Huddersfield Chronicle (10/Oct/1868) - Correspondence: The Convalescent Home at Meltham

The following is a transcription of a historic newspaper article and may contain occasional errors. If the article was published prior to 1 June 1957, then the text is likely in the Public Domain.


The Convalescent Home at Meltham.

To the Editor of the Huddersfield Chronicle.


I am not a greedy or avaricious man, but certainly like my share of the good things of this world. And at this most excitable season of Municipal and Parliamentary elections, a few days happy release might be enjoyed with advantage on that platform where strife and party feeling could have no receptions or countenance.

My not belonging to the craft of Freemasons at this particular time is somewhat annoying. Whilst reading the advertisement in last Saturday's Chronicle about laying the foundation stone of the Meltham Convalescent Home, that Earl De Grey and Ripon should have that favour I have no objection, a likelier or better man could not, perhaps, be found, independent of his craft ; but I do begrudge the Provincial Grand Lodge the exclusive pleasure of walking in procession on the ever after to be remembered 28th October, 1868.

That a banquet is to be provided is all right, so far as it goes. All who pay for it, and are fortunate enough to be owner of tickets on that auspicious occasion, I trust, will enjoy the "etcetras," mason or non-mason. There seems to be no monopoly in the banquet, but all is fair, square, and level.

But, Sir, the procession will not be plumb with the masons alone ; the D.G.M. of England may pour the oil, the corn, and the wine upon the foundation stone ; the chaplain may ask the blessing of Almighty God upon the undertaking — and may His favours be manifold upon the Home! — and the poor, who may hereafter be recipients of its advantages, and the noble-hearted donor, whose feelings have prompted him to remember, and, in so princely a way, to assist the afflicted of his native place in the time of their need, may be present. But there will be a void, a want, a vacancy in the procession, except it be numerically strengthened by the many Friendly Societies in the neighbourhood, composed chiefly of the working class, for whose benefit the institution is to be erected and carried on.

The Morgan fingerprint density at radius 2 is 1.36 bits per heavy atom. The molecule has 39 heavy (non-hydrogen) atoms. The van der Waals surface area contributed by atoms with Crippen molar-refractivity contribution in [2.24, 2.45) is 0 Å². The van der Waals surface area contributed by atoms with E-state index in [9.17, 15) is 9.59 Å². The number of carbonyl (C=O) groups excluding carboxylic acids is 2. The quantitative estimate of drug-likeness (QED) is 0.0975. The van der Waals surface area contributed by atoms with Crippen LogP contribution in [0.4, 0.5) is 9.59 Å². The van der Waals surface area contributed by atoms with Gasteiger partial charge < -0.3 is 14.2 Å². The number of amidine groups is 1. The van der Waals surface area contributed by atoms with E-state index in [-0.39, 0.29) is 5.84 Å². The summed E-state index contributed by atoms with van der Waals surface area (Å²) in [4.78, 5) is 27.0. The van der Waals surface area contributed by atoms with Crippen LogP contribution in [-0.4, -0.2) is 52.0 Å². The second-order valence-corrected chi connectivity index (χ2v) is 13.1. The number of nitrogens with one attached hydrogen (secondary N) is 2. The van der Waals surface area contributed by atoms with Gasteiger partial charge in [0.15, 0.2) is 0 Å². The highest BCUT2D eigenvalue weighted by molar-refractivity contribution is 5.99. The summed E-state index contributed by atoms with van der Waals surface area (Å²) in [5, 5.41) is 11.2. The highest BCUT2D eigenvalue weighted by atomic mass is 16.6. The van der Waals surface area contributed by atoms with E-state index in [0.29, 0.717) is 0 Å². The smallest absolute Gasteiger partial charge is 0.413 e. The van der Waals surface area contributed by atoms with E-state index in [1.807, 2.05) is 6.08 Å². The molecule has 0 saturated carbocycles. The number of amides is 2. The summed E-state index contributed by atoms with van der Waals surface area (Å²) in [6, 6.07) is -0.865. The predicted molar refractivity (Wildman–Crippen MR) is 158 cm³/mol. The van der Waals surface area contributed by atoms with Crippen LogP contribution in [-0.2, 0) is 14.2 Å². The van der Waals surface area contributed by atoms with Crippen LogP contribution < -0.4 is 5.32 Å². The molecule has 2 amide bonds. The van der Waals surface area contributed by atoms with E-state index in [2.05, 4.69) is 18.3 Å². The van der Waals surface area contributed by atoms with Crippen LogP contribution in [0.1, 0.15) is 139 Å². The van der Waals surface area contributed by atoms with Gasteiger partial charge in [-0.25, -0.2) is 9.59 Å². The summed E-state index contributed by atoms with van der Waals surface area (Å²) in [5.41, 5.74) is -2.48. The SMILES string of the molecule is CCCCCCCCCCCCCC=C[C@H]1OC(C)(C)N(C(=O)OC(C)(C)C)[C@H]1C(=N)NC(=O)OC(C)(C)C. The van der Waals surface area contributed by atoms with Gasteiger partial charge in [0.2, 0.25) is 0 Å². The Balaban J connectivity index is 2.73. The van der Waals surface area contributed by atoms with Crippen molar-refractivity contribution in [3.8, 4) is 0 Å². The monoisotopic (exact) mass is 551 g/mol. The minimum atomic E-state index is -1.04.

Since the foundation stone of the Huddersfield Infirmary was laid, more than 30 years ago, there has been no display in that line of friendly societies ; and, as one of those members, who has been and is taking a lively interest in benefit societies, I feel disposed to ask my brethren to turn out on that occasion, and second the efforts of that "craft" which is always foremost and prominent in laying the first stone of benevolent and charitable institutions, of which many now spot our neighbourhood, and produce many blessings in our various localities.

The Friendly Societies of this district may number some 12,000 or 14,000 members, or more. I would not ask all to turn out on the 28th of October, but I would ask that each Order should be present on that day. I would suggest that each of the many Orders should send, say 50 or 60 members each, when 500 or 600 might be added to the procession of Freemasons, to do honour to so benevolent an undertaking.

The members of such societies might arrange to meet at some convenient place in Meltham, near the site of the Convalescent Home, and fall in, according to rule, plumb and square, behind the craft, governed by such arrangements as may be the order of the day.

Brethren of the various orders take up the question. Let us marshal our detachments to do honour to the occasion, as was done when the Infirmary foundation stone was laid. They will be sister institutions — for the same God-like cause — auxiliaries of our own societies rendering help where needed, succouring and assisting those who are unable through sickness to assist themselves.

Depend upon it that Charles Brook, jun., Esq., will be delighted to feel and know that his great gift is appreciated by the benevolent societies, whose aim, by the aggregate contributions of its members, is, like his own, to assist the deserving and distressed.


Lockwood, October 6th, 1868.

[ We think the suggestion ought to be availed. The occasion is a general one, and all who feel disposed ought to have an opportunity of joining in the demonstration. It is for the Friendly Societies to act, and at once. — Ed. H.C. ]